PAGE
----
Researchers from the University of Texas Southwestern Medical Center sequenced the gypsy moth genome, Lymantria dispar, to try to uncover differences between the flightless European gypsy moth and the Asian gypsy moth, which can fly, as they report in the Proceedings of the National Academy of Sciences. The European gypsy moth, L. dispar dispar was introduced accidentally to North America where it has contributed to forest defoliation. In their analysis, the researchers uncovered 278 proteins that diverge between these species, including ones that could account for their difference in ability to fly. In addition, they uncovered differences in gene expression that arise in gypsy moth cells after exposure to virus, which they say could help in developing viral-based pesticides.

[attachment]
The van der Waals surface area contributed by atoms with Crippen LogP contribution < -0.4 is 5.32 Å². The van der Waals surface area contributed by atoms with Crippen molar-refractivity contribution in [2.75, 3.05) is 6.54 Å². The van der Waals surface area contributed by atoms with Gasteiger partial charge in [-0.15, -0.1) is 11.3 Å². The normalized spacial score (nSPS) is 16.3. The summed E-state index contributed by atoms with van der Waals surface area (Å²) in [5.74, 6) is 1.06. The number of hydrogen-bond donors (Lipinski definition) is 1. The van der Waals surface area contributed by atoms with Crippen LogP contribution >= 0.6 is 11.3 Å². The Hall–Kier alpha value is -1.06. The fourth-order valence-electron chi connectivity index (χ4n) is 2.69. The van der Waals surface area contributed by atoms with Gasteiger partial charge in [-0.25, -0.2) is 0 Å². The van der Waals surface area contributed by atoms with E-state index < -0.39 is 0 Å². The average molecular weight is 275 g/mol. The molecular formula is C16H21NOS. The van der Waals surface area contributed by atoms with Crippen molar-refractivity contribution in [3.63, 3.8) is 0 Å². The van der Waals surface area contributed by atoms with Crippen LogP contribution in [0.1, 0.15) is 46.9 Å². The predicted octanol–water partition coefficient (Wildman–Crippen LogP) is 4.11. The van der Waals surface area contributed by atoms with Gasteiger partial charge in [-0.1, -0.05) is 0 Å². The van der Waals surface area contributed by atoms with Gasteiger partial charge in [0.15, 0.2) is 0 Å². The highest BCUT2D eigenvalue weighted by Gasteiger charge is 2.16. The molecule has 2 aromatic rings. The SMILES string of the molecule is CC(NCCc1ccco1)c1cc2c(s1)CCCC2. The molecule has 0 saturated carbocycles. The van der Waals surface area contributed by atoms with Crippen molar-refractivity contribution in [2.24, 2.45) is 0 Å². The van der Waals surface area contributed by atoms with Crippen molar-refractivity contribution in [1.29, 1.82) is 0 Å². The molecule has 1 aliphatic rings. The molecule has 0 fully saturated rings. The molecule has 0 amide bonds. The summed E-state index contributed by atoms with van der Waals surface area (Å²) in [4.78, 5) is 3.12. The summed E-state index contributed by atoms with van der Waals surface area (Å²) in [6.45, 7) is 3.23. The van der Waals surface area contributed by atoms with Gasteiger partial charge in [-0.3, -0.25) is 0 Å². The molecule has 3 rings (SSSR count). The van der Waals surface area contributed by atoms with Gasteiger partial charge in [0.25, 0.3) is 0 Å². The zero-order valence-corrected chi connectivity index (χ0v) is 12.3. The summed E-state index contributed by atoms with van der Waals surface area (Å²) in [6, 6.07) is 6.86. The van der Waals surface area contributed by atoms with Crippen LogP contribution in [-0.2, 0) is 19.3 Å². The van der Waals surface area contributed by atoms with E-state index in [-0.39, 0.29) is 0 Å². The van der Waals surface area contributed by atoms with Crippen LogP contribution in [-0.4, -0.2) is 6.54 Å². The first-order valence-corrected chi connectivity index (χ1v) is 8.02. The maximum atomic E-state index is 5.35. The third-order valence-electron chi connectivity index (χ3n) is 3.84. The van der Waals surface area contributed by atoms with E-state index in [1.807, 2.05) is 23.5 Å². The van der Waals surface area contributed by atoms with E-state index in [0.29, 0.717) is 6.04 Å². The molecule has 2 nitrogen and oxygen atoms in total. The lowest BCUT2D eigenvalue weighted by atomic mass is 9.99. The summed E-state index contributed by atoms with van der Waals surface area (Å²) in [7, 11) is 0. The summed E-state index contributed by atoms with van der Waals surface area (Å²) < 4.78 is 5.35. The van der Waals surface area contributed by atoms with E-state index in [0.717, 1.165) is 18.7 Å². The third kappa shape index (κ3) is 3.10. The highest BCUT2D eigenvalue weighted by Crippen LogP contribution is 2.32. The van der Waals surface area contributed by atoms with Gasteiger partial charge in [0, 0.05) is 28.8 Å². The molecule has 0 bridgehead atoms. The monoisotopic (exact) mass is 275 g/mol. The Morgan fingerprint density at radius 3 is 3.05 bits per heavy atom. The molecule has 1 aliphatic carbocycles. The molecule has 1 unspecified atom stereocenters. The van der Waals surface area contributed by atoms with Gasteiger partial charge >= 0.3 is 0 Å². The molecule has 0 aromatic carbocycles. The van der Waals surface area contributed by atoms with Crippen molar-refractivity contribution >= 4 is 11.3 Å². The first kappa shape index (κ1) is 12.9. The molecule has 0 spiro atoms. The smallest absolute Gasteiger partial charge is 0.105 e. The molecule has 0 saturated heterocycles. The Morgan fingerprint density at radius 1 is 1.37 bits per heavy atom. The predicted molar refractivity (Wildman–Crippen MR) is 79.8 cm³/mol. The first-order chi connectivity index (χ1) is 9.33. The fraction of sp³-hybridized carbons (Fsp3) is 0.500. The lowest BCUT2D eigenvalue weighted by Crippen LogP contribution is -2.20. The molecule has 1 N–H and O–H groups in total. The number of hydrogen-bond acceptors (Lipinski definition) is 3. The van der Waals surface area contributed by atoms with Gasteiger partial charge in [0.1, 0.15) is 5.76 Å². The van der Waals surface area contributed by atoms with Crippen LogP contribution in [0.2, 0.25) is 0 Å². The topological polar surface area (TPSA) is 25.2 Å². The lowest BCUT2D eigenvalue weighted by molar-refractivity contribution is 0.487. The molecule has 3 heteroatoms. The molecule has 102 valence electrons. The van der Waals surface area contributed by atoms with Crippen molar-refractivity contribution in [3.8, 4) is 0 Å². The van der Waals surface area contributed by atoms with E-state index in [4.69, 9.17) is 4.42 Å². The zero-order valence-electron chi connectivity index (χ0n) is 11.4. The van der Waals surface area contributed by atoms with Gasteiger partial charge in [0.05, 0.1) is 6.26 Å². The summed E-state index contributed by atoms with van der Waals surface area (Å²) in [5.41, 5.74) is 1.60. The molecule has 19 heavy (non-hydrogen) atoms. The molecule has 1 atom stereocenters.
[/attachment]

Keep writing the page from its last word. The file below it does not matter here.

Winged insects may have evolved from earlier, terrestrial insects, another PNAS paper reported. An international team of researchers conducted a large-scale phylogenomic analysis of 106 insect species, from all Polyneopteran orders, which include grasshoppers, roaches, and stoneflies, to reconstruct the evolutionary history of both Polyneoptera and early winged insects. The researchers found that the last common ancestor of Polyneopterans likely lived on the ground, had long antennae, and segmented abdominal appendages as well as mouthparts similar to those of a dragonfly. They also report that this ancestor had hardened forewings, which would not have allowed flight.
Finally, a New York University Abu Dhabi-led team of researchers sequenced 71 date palm, Phoenix dactylifera, cultivars and five wild relatives to trace the plant's ancestry. They found that North African date palms have mixed ancestry of Middle Eastern P. dactylifera and Phoenix theophrasti, a wild Eastern Mediterranean relative. In particular, they found that up to 18 percent of the North African P. dactylifera genome stems from P. theophrasti. They further suggest that this hybridization with P. theophrasti was a central part of diversification among date palms.